The Japanese government has reportedly compiled a ¥6.2 trillion ($48 billion) emergency economic package to cushion the impact of rising prices on households and smaller businesses in the country, which is partly due to the Russia-Ukraine war.
The main features of the relief package are cash handouts of ¥50,000 per child for the country’s low-income families, support for struggling livestock farmers and small and medium-sized firms, and more subsidies for oil wholesalers in order to lower retail gasoline prices.
With the Japanese economy yet to completely recover from the Covid pandemic, these measures come amidst rising fuel and food prices that are threatening consumer sentiment, ahead of a House of Councilors election due in July.
When the use of private-sector funds is taken into account, the size of the economic package will reach ¥13.2 trillion ($103 billion).
The government will be acquiring ¥1.5 trillion ($11.7 billion) from the reserve funds allotted for emergency spending, and around ¥2 trillion ($15.6 billion) from the fiscal 2022 budget and other sources.
Another ¥2.7 trillion ($21 billion) will be secured from a supplementary budget that will be compiled later after an agreement is reached between the ruling party Liberal Democratic Party and Komeito, which serves as LDP’s junior coalition partner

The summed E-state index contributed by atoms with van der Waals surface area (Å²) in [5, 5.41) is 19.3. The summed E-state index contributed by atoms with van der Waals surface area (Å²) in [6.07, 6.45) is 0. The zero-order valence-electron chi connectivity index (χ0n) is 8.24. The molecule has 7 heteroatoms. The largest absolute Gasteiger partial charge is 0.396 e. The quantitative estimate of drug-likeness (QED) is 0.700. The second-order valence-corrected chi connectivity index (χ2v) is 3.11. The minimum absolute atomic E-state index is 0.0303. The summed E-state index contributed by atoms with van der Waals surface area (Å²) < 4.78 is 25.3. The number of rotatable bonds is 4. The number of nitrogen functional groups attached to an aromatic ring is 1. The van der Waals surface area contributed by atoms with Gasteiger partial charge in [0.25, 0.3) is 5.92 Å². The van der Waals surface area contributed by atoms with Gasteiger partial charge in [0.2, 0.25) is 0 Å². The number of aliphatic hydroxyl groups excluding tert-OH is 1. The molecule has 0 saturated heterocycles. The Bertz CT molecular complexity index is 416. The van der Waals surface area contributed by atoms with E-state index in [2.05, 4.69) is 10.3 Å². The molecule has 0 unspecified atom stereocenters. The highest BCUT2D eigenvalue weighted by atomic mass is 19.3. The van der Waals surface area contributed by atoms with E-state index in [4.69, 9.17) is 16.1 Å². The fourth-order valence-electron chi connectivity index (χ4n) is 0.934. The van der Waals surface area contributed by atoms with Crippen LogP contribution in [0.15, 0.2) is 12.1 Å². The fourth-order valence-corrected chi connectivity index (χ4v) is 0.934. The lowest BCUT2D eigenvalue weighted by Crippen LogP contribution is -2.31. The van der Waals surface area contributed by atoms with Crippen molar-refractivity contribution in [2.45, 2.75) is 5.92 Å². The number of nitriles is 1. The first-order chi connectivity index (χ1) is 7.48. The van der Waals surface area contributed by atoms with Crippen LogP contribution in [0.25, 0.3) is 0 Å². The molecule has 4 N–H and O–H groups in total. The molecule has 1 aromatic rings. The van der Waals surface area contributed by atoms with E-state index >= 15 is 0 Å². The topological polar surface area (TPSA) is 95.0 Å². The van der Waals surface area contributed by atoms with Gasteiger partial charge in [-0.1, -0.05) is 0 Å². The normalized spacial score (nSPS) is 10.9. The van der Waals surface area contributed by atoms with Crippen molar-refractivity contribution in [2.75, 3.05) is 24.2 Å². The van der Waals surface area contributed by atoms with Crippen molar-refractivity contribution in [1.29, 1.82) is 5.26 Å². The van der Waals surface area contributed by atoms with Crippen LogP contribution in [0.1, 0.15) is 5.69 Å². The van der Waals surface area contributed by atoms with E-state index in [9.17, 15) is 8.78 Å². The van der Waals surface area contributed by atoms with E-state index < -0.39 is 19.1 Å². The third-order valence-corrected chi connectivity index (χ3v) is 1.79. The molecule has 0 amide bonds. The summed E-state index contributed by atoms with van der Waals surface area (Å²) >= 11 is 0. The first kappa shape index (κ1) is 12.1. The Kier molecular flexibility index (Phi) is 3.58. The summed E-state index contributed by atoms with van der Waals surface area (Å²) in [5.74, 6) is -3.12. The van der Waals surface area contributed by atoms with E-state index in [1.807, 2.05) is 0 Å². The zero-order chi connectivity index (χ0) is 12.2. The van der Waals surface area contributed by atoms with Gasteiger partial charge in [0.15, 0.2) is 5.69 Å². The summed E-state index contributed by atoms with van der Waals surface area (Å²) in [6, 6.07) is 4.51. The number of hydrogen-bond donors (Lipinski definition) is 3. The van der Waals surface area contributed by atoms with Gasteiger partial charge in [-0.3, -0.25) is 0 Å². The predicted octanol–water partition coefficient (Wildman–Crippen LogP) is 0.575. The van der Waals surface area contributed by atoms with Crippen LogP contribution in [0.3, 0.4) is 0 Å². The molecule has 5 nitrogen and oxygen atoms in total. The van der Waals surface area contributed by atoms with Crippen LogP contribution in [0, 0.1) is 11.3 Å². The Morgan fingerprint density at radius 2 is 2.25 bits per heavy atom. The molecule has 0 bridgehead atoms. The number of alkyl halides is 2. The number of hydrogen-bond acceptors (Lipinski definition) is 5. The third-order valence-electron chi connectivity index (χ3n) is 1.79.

The relief package targets four major issues — controlling the surge in oil prices, ensuring a stable supply of food, helping struggling households, and supporting small and medium-sized businesses.
The government will be increasing the current subsidy from ¥25 to ¥35 for oil wholesalers and will include fossil fuels as well as aviation fuel. It will also extend the current zero-interest loans without a collateral program will continue till September-end.
For households, the government will keep the prices of imported wheat it sells at the same level they were before they began increasing due to the war in Ukraine until September, and also help in the procurement of raw materials and rare earth elements for curbing the country’s dependence on Russia.
The Marine product processing industry will also be assisted in procuring seafood from other countries in place of Russia.